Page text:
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Thunderbolt 3

Thunderbolt 3

Postby shreader » Fri Jul 20, 2018 5:56 pm

A few weeks ago I purchased a Lenovo T480 Laptop it included a Thunderbolt 3 (compatible) port.

USB-C connector (Thunderbolt™ 3 compatible) The USB-C connector on your computer supports both the USB Type-C standard and the Thunderbolt 3 technology. With an appropriate USB-C cable connected, you can use the connector to transfer data, charge your device, or connect your computer to external displays.
The USB-C connector also works as the power connector. Use the shipped USB-C power adapter and power cord to connect the computer to ac power through the USB-C connector.


I checked the specs & more information on Intel Thunderbolt 3, pretty exciting stuff.

So far I have not purchased any additional cables or a hub as finding hardware that runs @ 20Gbps or 40Gbps is difficult or not-available, even a external SSD drive only will read @ around 520Mbps.

Here's how Thunderbolt 3 is different from its predecessors:
•The Mini DisplayPort connection type has been ditched in favor of a USB-C connection type.
•All Thunderbolt 3 cables will work as USB-C cables.
•All USB-C cables will work as Thunderbolt 3 cables as long as they are good quality cables.
•Thunderbolt 3 has a top data transfer speed of 40Gbps as long as the cable is 0.5m (1.6 ft.) or shorter.
•For 1m (3.2 ft.) or longer cables, Thunderbolt 3 supports passive (cheaper) ones that have a top speed of 20Gbps, and active cables (more expensive) that retain the 40Gbps speed.
•Thunderbolt 3 is backward-compatible with earlier versions of Thunderbolt, but due to the new port type, adapters are required to use legacy Thunderbolt devices.
•Any USB-C device (like a Google Pixel) plugged into a Thunderbolt 3 port will function normally.
•Since Thunderbolt 3 devices use discrete Thunderbolt chips to function, they will not function if plugged into a USB-C port.

All versions of Thunderbolt allow for daisy-chaining up to six devices together to a host and in addition to data, can also carry Hi-Def video and audio signals.

:moreat:
https://www.cnet.com/how-to/usb-type-c- ... -them-all/
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Re: Thunderbolt 3

Postby shreader » Sat Nov 24, 2018 3:18 pm

Since I am lacking on something to test on my Lenovo T480 Laptop (PCI Express Gen3 x4) w/ a Thunderbolt 3 (compatible) port.

Not wanting to spend money on something I wouldn’t use much I decided on a Samsung 970 EVO M.2 SSD & 10Gbps USB 3.1 (Gen 2) to M.2 NVME SSD Enclosure w/ a JMicron USB 3.1 Gen 2 to PCIe Gen3x2 Bridge Controller (JMS583).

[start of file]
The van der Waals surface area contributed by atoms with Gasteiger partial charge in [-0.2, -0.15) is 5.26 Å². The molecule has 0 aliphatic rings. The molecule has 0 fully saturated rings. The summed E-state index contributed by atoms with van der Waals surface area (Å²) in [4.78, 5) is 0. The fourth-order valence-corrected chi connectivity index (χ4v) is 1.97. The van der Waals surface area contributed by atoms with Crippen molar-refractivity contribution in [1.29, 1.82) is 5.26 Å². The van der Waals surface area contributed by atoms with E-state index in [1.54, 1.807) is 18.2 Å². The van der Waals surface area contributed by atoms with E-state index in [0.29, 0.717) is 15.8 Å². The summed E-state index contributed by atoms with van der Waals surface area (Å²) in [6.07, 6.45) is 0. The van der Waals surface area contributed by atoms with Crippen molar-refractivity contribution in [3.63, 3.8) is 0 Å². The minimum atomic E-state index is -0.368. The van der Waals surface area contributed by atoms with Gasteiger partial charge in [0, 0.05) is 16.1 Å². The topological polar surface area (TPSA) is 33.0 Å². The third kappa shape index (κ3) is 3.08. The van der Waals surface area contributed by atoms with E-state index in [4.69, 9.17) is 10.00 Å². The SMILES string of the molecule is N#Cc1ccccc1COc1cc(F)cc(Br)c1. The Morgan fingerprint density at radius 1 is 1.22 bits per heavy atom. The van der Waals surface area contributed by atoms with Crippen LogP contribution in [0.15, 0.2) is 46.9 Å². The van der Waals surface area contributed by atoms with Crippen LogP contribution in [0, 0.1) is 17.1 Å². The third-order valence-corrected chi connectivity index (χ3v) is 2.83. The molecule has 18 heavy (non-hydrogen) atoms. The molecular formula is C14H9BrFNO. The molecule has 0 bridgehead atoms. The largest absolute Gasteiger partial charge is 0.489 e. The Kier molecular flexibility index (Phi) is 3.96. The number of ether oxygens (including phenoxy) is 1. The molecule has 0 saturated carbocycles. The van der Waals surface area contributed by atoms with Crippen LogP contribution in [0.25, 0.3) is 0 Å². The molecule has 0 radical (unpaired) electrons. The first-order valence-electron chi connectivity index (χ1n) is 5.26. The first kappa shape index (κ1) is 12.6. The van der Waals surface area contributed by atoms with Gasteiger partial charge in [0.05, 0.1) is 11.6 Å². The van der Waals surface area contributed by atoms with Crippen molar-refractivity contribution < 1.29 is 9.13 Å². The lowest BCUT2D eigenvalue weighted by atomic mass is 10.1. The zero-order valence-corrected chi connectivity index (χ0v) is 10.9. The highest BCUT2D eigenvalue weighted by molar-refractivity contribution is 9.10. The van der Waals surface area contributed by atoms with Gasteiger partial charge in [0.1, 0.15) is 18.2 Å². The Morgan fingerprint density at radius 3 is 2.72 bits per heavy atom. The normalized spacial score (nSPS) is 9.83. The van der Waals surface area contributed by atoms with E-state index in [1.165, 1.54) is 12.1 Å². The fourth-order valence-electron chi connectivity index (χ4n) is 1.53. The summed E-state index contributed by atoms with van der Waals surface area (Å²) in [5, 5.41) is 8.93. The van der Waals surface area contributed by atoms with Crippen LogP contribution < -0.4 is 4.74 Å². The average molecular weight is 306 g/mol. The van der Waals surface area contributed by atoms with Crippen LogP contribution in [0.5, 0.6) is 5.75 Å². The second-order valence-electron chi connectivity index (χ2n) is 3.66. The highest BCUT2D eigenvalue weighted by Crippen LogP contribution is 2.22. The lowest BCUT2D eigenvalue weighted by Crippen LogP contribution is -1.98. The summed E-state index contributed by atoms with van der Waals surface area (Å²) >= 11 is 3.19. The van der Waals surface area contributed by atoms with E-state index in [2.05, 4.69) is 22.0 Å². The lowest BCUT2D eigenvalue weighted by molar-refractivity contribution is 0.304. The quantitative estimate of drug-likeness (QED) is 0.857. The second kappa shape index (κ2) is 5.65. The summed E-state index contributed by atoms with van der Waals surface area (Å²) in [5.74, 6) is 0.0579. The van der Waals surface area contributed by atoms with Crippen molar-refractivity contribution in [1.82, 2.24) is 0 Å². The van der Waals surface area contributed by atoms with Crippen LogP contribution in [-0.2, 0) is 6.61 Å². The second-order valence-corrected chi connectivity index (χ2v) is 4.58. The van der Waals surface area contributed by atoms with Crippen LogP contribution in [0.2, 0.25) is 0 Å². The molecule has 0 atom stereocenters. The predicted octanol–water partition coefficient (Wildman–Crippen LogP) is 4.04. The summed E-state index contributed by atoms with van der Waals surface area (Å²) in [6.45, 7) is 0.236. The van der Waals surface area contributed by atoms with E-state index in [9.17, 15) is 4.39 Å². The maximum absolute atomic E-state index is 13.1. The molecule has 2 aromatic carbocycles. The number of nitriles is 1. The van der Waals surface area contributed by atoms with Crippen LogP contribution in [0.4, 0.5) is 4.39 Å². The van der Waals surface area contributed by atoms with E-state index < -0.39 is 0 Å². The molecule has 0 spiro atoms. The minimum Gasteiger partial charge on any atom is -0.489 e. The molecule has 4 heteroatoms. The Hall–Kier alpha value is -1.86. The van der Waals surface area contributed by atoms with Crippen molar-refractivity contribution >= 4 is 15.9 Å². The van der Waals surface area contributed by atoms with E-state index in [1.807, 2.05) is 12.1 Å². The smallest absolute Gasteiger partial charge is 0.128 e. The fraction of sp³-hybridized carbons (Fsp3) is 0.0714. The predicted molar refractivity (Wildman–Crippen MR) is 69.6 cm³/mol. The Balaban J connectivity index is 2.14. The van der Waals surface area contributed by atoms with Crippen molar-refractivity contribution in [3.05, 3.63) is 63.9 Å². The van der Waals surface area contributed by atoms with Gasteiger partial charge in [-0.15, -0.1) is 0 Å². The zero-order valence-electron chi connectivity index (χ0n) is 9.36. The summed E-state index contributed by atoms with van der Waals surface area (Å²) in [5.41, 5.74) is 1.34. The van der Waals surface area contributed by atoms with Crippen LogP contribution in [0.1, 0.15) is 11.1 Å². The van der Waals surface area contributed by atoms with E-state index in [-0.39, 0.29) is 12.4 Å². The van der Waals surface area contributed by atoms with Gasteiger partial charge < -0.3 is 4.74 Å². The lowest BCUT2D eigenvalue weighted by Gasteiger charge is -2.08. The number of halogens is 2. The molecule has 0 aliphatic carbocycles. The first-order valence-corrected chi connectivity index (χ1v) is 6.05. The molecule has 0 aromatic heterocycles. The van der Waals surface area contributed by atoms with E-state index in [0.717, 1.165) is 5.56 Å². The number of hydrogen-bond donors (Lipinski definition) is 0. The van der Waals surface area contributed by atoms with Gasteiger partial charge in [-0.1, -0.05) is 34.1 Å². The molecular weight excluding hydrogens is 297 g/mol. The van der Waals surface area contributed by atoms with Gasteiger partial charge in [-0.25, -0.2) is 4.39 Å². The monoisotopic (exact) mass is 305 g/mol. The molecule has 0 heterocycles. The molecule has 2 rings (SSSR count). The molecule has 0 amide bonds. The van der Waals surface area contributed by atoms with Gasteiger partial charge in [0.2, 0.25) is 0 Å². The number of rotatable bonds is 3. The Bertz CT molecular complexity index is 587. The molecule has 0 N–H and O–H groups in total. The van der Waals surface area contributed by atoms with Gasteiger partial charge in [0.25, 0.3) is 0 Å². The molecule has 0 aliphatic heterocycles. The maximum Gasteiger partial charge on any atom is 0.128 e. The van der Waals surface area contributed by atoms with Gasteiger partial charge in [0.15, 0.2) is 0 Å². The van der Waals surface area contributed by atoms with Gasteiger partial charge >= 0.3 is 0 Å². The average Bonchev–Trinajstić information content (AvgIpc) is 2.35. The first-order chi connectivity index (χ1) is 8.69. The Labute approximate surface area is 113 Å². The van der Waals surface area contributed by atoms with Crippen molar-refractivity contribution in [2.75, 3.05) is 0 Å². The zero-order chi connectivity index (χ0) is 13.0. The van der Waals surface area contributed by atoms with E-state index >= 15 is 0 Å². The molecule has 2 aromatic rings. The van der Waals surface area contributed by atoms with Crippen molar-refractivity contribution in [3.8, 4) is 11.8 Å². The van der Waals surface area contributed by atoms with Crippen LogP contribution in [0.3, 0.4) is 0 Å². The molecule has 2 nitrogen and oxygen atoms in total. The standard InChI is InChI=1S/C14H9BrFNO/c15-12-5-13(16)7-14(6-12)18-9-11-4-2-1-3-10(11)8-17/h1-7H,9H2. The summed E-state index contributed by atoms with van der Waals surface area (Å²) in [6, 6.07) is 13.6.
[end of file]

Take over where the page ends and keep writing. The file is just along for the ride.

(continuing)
The enclosure comes w/ a Type C to Type C cable for the Thunderbolt 3 connection.

Now the results:
Spec speed of M.2 SSD is 2,800 MB/s
Actual speed of above setup was: 626 MB/s

*Comments: Although the actual speed I am getting is definitely faster than a SATA 3 Samsung SSD 860 plugged into the Same Thunderbolt 3 port (401 MB/s) I was not overly excited w/ these testing results. The speed is NTL respectable.
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Re: Thunderbolt 3

Postby shreader » Mon Aug 30, 2021 3:35 pm

Which is better, USB-C 3.1 gen 2 or Thunderbolt?
New Macs and some PCs come with combined Thunderbolt 4/USB-C 3.1 gen 2 ports. They both claim a stunning 40Gb/sec of bandwidth. But is their performance actually the same? Yes, and no. Here's what my testing several external SSDs on an M1 MacBook Air found.

>snip<

THE TAKE
Based on these tests, which is better: USB-C or Thunderbolt? Given the similar performance of the 2TB OWC Envoy Thunderbolt drive and the old Apple SSD in a different OWC USB enclosure I have to conclude: neither.

Today, with 40Gb/sec USB peripherals scarce, Thunderbolt 3 and 4 will reliably give you two to four times the bandwidth if you commonly work with large sequential files.

Since both USB-C 3.1 gen 2 and Thunderbolt have plenty of bandwidth for common use cases, what counts is the performance of the SSD. True, the Crucial P5 1TB SSD improved in the Thunderbolt enclosure, but not enough to notice in daily use.

:moreat:
https://www.zdnet.com/article/which-is- ... underbolt/
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